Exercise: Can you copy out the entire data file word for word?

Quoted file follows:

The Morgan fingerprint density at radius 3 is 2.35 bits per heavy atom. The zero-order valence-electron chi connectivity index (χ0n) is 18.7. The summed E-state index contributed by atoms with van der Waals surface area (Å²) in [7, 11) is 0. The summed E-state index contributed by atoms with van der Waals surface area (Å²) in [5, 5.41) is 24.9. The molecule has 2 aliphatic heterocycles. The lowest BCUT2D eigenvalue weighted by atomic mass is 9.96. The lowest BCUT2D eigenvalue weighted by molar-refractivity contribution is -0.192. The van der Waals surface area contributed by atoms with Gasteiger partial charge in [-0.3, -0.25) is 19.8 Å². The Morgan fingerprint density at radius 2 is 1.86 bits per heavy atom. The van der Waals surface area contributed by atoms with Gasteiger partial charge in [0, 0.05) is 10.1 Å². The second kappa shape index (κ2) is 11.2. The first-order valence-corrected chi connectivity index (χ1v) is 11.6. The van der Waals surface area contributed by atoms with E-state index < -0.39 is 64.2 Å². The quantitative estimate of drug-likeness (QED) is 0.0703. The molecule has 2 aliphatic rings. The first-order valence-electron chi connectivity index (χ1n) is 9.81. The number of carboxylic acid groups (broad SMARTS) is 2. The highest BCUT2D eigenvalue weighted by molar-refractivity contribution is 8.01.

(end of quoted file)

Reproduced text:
The Morgan fingerprint density at radius 3 is 2.35 bits per heavy atom. The zero-order valence-electron chi connectivity index (χ0n) is 18.7. The summed E-state index contributed by atoms with van der Waals surface area (Å²) in [7, 11) is 0. The summed E-state index contributed by atoms with van der Waals surface area (Å²) in [5, 5.41) is 24.9. The molecule has 2 aliphatic heterocycles. The lowest BCUT2D eigenvalue weighted by atomic mass is 9.96. The lowest BCUT2D eigenvalue weighted by molar-refractivity contribution is -0.192. The van der Waals surface area contributed by atoms with Gasteiger partial charge in [-0.3, -0.25) is 19.8 Å². The Morgan fingerprint density at radius 2 is 1.86 bits per heavy atom. The van der Waals surface area contributed by atoms with Gasteiger partial charge in [0, 0.05) is 10.1 Å². The second kappa shape index (κ2) is 11.2. The first-order valence-corrected chi connectivity index (χ1v) is 11.6. The van der Waals surface area contributed by atoms with E-state index < -0.39 is 64.2 Å². The quantitative estimate of drug-likeness (QED) is 0.0703. The molecule has 2 aliphatic rings. The first-order valence-electron chi connectivity index (χ1n) is 9.81. The number of carboxylic acid groups (broad SMARTS) is 2. The highest BCUT2D eigenvalue weighted by molar-refractivity contribution is 8.01.